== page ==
This might play out through juxtapositions of material which somehow alter the density of an object’s final form; a sense of gravity may become disrupted through camera work or installation. Many of the artists, in their explorations of material, also play with how our experience of objects can be choreographed or confused.
Lightness brings together new and recent work by five artists, including new commissions by Holly Hendry, Ittah Yoda and Felix Kiessling.
Holly Hendry’s sculptural practice investigates the underneath and backsides of things, bringing together disparate materials to reveal their soft side. Felix Kiessling’s research-driven work explores the sensory effects of gravity on the human body, while sculptor Charles Harlan works with earthly, weighty and industrial materials including steel and stone to isolate archetypal forms within the constructions that surround us. Ittah Yoda’s abstract paintings and sculptures combine physically rigid materials such as metal and marble with softer, more pliable elements like wax and silicone. In Alexandra Navratil’s 3D Animation, the camera moves through a series of interior spaces within generic semi-public architecture, in which reflecting surfaces and indirect light create a world without shadows or gravity.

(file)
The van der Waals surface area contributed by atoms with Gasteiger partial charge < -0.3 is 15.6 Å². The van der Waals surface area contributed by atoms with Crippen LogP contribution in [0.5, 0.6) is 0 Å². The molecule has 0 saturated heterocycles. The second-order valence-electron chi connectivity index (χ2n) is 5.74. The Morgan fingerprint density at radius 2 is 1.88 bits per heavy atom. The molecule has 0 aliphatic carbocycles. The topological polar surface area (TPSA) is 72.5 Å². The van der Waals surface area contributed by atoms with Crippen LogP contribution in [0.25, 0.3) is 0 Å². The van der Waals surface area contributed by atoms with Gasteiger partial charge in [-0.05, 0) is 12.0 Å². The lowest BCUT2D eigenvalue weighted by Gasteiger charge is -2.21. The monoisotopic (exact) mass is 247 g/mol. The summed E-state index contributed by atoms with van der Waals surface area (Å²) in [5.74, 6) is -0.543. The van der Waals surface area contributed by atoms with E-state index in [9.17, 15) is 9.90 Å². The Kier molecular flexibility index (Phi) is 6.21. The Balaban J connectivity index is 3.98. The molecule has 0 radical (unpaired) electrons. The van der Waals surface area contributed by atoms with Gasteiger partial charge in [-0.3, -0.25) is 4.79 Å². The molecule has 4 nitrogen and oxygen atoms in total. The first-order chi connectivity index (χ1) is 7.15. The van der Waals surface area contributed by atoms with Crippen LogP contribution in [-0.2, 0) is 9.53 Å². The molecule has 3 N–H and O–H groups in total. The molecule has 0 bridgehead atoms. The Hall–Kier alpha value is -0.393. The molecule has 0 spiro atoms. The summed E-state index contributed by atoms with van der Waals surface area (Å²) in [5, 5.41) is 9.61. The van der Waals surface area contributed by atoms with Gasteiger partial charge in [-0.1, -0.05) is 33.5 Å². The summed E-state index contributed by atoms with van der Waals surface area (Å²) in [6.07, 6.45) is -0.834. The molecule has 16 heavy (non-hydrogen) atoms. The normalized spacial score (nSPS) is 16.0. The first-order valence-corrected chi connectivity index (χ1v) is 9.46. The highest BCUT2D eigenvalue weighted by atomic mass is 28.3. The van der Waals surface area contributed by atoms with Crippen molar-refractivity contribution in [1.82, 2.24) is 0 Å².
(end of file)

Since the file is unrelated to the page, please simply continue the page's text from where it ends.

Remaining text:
Lightness takes its cue from Italian writer and theorist Italo Calvino’s ‘Six Memos for the Next Millennium’, in which he explored six values which he felt would be important for the coming millennium. ‘Lightness’ was the first such essay. Calvino wanted his writing to be deft, nimble – light – but the surrounding world proved increasingly heavy. He viewed lightness as a positive formulation, as a springboard for allowing oneself to rise above the weight of the world.
The five artists brought together in this exhibition propose sculptural and physical manifestations of this will towards lightness, without necessarily invoking a value judgment on the term.